Name withheld O'Neill, Neb.

General Comments

I find Gregory Pierce's proposal fascinating--create a spirituality in the workplace, where most of us spend our time. It reminds me of a banner I saw in the '70s: "Life is what happens to you while you're making other plans."

Sheila Lacouture Randolph, N.J.

This article still poses work and contemplation as things in opposition. Contemplation prepares us to work, and those we encounter in our work provide seeds for contemplation.

Mary Hovenesian Worcester, Mass.

I've worked as a church musician most of my life. People often expect the church to be a spiritually rich environment in which to work, but too often one sees the same sort of pettiness, rivalries, and office politics found in other workplaces.

Barbara Klein Woodstock, Ill.

All the spirituality-of-work disciplines will come easily to those who use their private time to pray and meditate. Using "gimmicks" may help, but the true stresses of work can only be handled by someone who is deeply rooted in their faith and is able to incorporate that in their daily habits.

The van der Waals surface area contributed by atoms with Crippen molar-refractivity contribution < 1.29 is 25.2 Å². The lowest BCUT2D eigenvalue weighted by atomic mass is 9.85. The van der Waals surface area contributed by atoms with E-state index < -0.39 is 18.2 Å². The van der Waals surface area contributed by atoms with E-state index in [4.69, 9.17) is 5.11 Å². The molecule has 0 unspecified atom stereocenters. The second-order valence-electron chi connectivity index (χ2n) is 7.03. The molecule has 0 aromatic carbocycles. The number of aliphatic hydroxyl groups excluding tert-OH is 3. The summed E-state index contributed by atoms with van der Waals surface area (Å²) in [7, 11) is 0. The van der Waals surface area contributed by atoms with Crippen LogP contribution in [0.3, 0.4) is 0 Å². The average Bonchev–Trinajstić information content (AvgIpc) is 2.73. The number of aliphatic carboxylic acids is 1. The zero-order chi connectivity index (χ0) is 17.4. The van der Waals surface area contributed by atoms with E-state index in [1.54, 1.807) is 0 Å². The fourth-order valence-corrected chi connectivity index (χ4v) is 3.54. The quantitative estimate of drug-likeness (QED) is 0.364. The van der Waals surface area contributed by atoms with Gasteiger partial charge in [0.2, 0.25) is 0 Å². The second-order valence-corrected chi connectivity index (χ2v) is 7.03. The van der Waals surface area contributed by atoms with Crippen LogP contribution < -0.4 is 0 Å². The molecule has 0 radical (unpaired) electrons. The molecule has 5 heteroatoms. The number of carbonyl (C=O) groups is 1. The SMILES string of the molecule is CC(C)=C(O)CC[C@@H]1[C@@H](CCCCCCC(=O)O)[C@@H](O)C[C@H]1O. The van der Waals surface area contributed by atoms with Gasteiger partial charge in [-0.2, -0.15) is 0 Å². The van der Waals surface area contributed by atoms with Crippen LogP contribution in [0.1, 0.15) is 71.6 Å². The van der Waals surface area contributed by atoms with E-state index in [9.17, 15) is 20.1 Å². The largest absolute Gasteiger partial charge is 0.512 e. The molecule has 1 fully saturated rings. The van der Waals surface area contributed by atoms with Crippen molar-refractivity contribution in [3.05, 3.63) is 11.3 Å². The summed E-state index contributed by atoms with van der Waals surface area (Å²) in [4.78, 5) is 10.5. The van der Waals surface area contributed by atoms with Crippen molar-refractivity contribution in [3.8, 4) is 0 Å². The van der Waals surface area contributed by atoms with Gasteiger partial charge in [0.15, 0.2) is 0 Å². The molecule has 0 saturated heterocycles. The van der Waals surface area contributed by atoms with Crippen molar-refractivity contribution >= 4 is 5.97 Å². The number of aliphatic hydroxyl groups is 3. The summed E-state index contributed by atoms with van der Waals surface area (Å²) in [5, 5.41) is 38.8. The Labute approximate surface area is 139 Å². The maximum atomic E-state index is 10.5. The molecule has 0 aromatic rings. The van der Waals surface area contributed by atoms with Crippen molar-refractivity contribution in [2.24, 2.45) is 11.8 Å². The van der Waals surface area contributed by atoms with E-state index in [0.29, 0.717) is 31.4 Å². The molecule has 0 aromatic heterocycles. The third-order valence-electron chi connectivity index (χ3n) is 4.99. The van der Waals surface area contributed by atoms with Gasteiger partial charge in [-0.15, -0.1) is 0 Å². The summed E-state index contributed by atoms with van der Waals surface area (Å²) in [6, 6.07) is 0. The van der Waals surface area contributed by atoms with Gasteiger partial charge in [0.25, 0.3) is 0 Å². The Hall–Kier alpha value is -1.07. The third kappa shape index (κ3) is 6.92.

Sally Mosko Vernon Hills, Ill.

Pierce's article is a good one. A homilist whose life and career are centered around faith and spirituality is unfamiliar with the effort required to make a job in the secular world seem spiritual.

Linda Erickson Denver, Colo.

1. On the whole, I find my work:

11% Rewarding, but not
 necessarily spiritual

68% Both rewarding and

11% A pleasant-enough
 way to earn a living

 6% A necessary evil

 4% Other

2. If I had it to do all over
again, I would:

70% Pick the same line of

20% Pick another line of

10% Other

3. Contemplation and work:

 2% Don't fit together well
 at all.

64% Should each be a
 balanced presence in
 one's life.

31% Can and do, for me at
 least, happen at the
 same time.

 3% Other.

4. Too often people's weekday
work is downplayed or ignored
within the context of weekend

agree 68%

disagree 26%

other 6%

5. All work is holy.

agree 65%

disagree 15%

other 20%

All comments used in Feedback must be signed, but we withhold names on request. We regret that space limitations force us to condense letters and that many cannot be used at all Our thanks to all who wrote.

--The Editors3
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Article Details
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Title Annotation:opinions on a working life and religion
Publication:U.S. Catholic
Geographic Code:1USA
Date:Sep 1, 1999
Previous Article:Let's create a spirituality of work that works.
Next Article:Prayer to Thomas Merton.